NH cancer patient describes radiation therapy at Seacoast Cancer Center

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As I walked into the treatment room to begin seven weeks of radiation, I saw a sign that read “Linear Accelerator.” What was that I wondered?

This was to be my second time receiving radiation after cancer surgery. The first time was in 1992 when New Hampshire had only a few places to receive the treatment, so my Brigham and Women’s surgeon set me up in Boston. I went from the New Hampshire Seacoast five days a week for five weeks. A high energy X-ray machine was used to beam radiation into my groin and a shield was placed to protect those parts of me that didn’t need treatment. I was to learn nearly 30 years later that the shield was not exactly protective, but that’s another story.

Wentworth-Douglass Hospital has three state-of-the-art linear accelerators, two in Dover and another at the Seacoast Cancer Center at Pease where I was to be treated after a tumor was removed from my right thigh.

Peter Randall, a longtime Seacoast resident, publisher and photographer, undergoes treatment at the Seacoast Cancer Center at Pease, which is run by Wentworth-Douglass Hospital.

The linear accelerator, often called linac, accelerates charged subatomic particles to a high speed along a linear beamline. Among other applications, linac generates X-rays and high energy electrons for radiation treatment.

I met first with radiation oncologist Dr. Andy Singh who explained the need for radiation and the process for delivering the treatment. Unlike some medical procedures, radiation is different because cancer cells are microscopic and can’t be seen. To determine the treatment area, the doctor looked at x-rays, CTs, and MRIs and consulted with surgeon Dr. Chan Raut at Brigham and Women’s Hospital in Boston. In my case, the surgeon removed a large liposarcoma tumor from my thigh. I already had a disabled leg from my earlier surgery, so Dr. Raut was concerned that removing too much tissue and risk cutting nerves that might disable the right leg, too. Ordinarily he would cut onto the margin area, beyond the visible edges of the tumor, to remove as much of the cancer as possible. The radiation would have to include the margin areas, too.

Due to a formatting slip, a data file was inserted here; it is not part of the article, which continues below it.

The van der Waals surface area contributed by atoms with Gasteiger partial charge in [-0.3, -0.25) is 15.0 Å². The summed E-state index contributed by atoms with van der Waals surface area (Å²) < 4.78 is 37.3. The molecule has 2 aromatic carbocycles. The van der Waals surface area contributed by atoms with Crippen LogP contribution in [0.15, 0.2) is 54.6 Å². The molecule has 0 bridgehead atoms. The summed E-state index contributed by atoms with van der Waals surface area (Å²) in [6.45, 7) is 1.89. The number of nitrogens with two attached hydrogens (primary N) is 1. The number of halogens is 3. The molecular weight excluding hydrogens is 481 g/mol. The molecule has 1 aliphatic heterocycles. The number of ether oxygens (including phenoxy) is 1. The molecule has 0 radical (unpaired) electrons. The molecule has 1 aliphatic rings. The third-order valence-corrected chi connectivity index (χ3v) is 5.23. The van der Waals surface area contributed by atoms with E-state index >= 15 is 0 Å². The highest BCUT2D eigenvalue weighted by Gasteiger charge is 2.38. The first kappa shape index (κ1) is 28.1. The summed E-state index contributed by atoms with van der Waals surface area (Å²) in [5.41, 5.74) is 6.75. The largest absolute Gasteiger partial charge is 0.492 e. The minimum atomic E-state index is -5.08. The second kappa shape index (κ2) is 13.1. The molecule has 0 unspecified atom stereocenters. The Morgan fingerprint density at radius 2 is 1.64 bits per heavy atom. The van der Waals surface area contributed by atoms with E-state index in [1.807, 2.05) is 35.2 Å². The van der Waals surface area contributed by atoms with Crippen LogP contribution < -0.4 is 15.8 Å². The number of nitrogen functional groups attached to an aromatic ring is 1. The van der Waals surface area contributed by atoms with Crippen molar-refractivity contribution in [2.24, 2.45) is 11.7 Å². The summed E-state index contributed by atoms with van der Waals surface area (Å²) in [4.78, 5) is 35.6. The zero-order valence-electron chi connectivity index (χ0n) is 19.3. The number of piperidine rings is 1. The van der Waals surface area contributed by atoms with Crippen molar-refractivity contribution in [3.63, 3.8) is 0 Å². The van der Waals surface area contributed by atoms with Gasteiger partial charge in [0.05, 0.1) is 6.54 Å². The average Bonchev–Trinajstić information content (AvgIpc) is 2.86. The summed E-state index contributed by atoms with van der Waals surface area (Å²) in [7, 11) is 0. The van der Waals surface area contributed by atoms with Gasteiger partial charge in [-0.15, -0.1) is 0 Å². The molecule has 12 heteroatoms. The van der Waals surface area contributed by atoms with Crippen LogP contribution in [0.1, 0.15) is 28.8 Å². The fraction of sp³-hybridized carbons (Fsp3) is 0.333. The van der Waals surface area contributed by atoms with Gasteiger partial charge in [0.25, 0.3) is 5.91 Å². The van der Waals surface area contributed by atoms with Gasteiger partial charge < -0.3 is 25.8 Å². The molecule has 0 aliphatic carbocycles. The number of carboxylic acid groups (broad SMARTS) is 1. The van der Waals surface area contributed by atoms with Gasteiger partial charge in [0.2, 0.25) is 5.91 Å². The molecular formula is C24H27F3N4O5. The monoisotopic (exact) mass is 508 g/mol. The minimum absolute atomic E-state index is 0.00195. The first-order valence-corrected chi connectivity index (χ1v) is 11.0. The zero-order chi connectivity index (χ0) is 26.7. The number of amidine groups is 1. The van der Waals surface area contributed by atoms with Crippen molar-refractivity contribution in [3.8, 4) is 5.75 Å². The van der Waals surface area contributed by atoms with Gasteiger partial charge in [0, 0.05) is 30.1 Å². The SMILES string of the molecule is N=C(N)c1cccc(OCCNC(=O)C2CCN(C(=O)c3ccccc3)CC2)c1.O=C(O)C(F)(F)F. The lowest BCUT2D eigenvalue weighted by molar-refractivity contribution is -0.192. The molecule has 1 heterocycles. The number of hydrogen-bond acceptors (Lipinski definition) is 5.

Peter Randall

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Radiation oncologist Dr. Andy Singh and radiation nurse Michelle Carr in the CT room where a patient’s treatment is planned at the Seacoast Cancer Center at Pease.

Preparing for treatment

Next, I was taken into a testing room where I had another CT, this one to prepare a three- dimensional picture of the exact treatment area and areas to avoid radiating. This information was fed into the linac along with details about the shape of the radiation beam and the angle/s at which the radiation would be delivered. I was to lay on a platform that moved under the linac. The machine’s head could and did move around the platform. I received three tiny tattoo dots that the machine would use to orient itself in the proper position for my treatment. The placement of the radiation beam is accurate to one millimeter, so my leg had to be in the exact position each time I was treated. Based on the CT, my leg was moved into a position atop a customized vacuum bag creating a form. It was placed under my leg for each treatment.



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